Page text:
A set of beliefs leading to various customs has led the path to the Amman temple holding the statue of Manachiamman derived from Meenakshi Amman. The cave goddess being the idol god of the Gudiyam caves with a few more idols made of stone where the deity sits in a picture framed, all enshrined, holds a tall plant strung with colorful pieces of cloth standing impressively as a custom followed. Manachiamman being the Hindu female goddess is considered to be the incarnation of the goddess Kali and also said to be the goddess of rain and the mother goddess. Sitting as a three-dimensional sculpture carved out of stone with an exquisite amount of detailing and painting of the Manachaimman idol, the goddess is believed to be an unique asset of the cave as well as the village. People from the village visit this temple during full moon day to celebrate and worship the goddess. Ayyanar is highly revered and regarded as he stands to be the guardian god of South India. Sitting there as the mustachioed male known as the kaval deivam in Tamil or the grama devatas, he is referred to be the brave man who demolishes the demons and safeguards the villagers and protects them.
Diving into the prehistoric period of holding the Paleolithic man of the Stone Age, Tamil Nadu region pushes us back to the antiquity of our ancestors by 1,00,000 years. This cavern to the prehistoric times leads us to the Gudiyam caves – the rock shelters in South India near Poondi reservoir, 60km from Chennai in Thiruvalluvar district where people and culture of Stone Age thrived many thousands and thousands of years ago marking the existence of Tamilians who have lived here making it an ancient site. This ancient site holds geological formations, archaeological findings of the rock shelters that hold a great amount of significance from the beginning of the 19th century until this day.
Tiruvallur, sprawling over a total forest area of 181.020 SQ KM (Red hills Range, Tiruvallur Division) of thick Reserve Forest at an altitude of about 240m near Gudiyam village holds the majestic rock shelters of the prehistoric times, comprising of the naturally formed canopy-like structure of 16 rock shelters in Allikulli Hill ranges. The cave is 110 ft in height and 200 ft in breadth and can hold close to 200 people.
The Irula tribes live here near the Gudiyam caves. The Irula are a scheduled tribe belonging to the Dravidian family revolving around the ethnic group speaking Irula, a significant Dravidian language under which multiple languages are spoken. People of the Irula belong to various parts of India holding the name of the second-largest tribe scattered across the Nilgiri mountains, Tamil Nadu and Kerala, covering a population of 2,30,000 people all over the world speaking more than 15 different languages. These people live in caves and procure forest resources and keenly follow traditional customs of their own and hold beliefs like life after death. These dark-skinned people who get their name from their appearance, Irulas hold a classification under the Negrito ethnic group by the anthropological literature in the early 20th century. Irulas hold a main traditional occupation as the rat, snake catching and honey collecting tribe who live in villages or hamlets called mottas. These communities of licensed snake catchers had their reputation among the foreign countries serving them at a cost of thousands of dollars. Pushed forward by the government banning the snake catching profession, the Irulas in turn serve their people following other occupations majorly involving agriculture and bee wax making.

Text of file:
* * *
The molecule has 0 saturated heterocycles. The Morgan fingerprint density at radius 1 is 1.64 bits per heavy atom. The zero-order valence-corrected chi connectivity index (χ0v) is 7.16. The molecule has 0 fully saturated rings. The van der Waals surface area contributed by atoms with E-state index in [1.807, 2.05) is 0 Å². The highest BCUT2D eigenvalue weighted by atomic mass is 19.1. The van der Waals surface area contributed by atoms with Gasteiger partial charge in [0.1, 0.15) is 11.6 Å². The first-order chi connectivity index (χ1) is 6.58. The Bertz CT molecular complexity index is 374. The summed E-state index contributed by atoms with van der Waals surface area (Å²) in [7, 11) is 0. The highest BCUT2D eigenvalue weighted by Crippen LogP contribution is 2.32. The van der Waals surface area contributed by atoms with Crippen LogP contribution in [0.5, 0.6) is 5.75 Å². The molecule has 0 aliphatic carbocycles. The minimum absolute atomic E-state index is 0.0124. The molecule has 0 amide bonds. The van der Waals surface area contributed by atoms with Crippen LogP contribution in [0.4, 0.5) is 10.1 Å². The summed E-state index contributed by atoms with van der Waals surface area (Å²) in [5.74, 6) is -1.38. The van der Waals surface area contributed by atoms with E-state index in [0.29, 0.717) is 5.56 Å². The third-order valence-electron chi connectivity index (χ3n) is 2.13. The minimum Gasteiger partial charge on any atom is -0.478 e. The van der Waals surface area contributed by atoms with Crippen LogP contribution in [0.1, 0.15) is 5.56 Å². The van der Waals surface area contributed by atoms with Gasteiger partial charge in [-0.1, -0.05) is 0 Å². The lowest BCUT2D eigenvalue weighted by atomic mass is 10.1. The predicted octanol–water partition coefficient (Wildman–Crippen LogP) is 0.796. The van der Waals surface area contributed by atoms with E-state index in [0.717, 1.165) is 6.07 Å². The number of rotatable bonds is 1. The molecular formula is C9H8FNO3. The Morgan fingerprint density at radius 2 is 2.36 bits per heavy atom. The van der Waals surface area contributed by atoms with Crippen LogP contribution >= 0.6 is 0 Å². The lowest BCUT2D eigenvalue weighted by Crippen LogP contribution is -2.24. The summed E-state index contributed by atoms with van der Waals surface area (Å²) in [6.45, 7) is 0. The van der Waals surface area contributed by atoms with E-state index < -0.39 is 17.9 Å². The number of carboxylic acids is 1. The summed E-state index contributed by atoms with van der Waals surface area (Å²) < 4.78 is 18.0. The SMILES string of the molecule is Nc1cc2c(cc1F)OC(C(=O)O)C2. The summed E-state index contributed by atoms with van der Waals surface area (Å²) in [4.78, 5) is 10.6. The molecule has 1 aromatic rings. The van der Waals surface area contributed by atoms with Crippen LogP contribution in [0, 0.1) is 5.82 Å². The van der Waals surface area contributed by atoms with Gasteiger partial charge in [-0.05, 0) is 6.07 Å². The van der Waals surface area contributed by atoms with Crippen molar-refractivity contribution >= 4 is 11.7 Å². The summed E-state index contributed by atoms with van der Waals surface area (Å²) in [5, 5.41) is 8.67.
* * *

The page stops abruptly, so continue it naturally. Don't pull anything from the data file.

British Geologist and Archaeologist Robert Bruce Foote discovered a stone ax tool from a suburban place at Pallavaram in 1863 from a gravel pit which was discarded and used by Stone Age man, leading to an entirely vast area of research on the paleolithic man and paleolithic age that was later documented in Geological Survey of India memoir in 1873. It is also believed that the place holds landscapes hominid habitation from 2,00,000 years ago. This is a prehistoric historical site that holds a 13 crore-year-old formation of old mountains, 16 lakh-year-old artifacts and 3 lakh-year-old traces of human habitant and points to the existence of civilizations in this region having great archaeological importance and to primitive nomadic groups of our ancestors and to the first of its kind lived as a cave man in India.
Several Archaeologists, Historians, Geologists, Anthropologists, and Researchers who have visited the rock shelter has written extensively about this place. The museum at Poondi, 10 km from the cave, displays several prehistoric tools, clay statues, artifacts and stone tools which are a lakh year old. Discovered at Gudiyam cave shelters, they stand as testimony to the research carried out in this place. Experts also discovered the findings at Kortallayar valley in and around Thiruvallur, as belonging to this group of stone age record and also estimated that out of sixteen caves only six must have been used as shelters by prehistoric men. The sequence of cultures leads us to the post-Acheulian microlithic middle stone age group. Even the Dept of Ancient History and Archaeology and the University of Madras has experts who have done extensive research on Gudiyam caves.